En algún sitio de la primavera: Elegía


La forma de la muerte no es una calavera.
Es tu ausencia
como una llanura calcinada.
Una llanura a sol y fuego por el día,
reverberante y sin un árbol.
Una llanura damasquinada por la Luna,
una extensión metálica
en la frialdad nocturna.

Si grito, no me oyen.
Si llamo, nadie viene.
En qué planta estoy viviendo?
Ah dios, si lo supiera!
Estoy muerto,
tendid al sol y al cielo,
un cadáber sin ojos
picoteado de pájaros.

Me oyes, me estás oyendo?
Ayer no más, el mismo,
el tuyo para siempre.

Ni aun el viento.

In Some Springtime Place: Elegy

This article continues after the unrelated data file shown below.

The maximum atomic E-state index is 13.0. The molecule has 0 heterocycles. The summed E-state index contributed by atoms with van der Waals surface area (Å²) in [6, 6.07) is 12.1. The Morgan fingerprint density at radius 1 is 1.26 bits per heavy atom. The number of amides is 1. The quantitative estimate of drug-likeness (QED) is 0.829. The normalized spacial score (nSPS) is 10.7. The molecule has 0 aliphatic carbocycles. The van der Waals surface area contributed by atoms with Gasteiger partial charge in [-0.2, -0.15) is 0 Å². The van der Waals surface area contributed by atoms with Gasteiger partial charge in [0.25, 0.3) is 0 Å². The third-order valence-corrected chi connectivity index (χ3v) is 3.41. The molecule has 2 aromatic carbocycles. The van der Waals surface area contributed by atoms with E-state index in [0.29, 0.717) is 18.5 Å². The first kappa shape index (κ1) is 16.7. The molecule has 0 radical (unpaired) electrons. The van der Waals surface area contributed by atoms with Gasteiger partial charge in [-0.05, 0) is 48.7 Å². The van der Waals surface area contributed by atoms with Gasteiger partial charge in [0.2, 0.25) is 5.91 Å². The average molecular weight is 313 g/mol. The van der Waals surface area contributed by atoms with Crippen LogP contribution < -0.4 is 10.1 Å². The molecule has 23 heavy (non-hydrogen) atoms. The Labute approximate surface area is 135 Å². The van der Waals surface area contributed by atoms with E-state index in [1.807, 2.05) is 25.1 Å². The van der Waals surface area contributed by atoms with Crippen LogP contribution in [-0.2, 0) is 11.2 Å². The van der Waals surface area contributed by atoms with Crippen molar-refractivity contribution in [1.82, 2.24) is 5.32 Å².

(translated by Keith Ellis)


The form of death is not a skull.
It is your absence
like a scorched plain.
A plain burned by sun and fire by day,
shimmering and treeless.
A plain
mottled by the Moon,
a metallic expanse
in the nocturnal cold.

If I shout, they don't hear me.
If I call, nobody comes.
What planet am I living on?
Oh God, if I only knew!
I am dead,
laid out under sun and sky,
an eyeless corpse,
picked over by birds.

Do you hear me, are you hearing me?
Only yesterday, hte same,
yours forever

Not even the wind.

tirsdag 30. januar 2018

Working with liturgical manuscripts, part 6 - Penmanship practice from pages past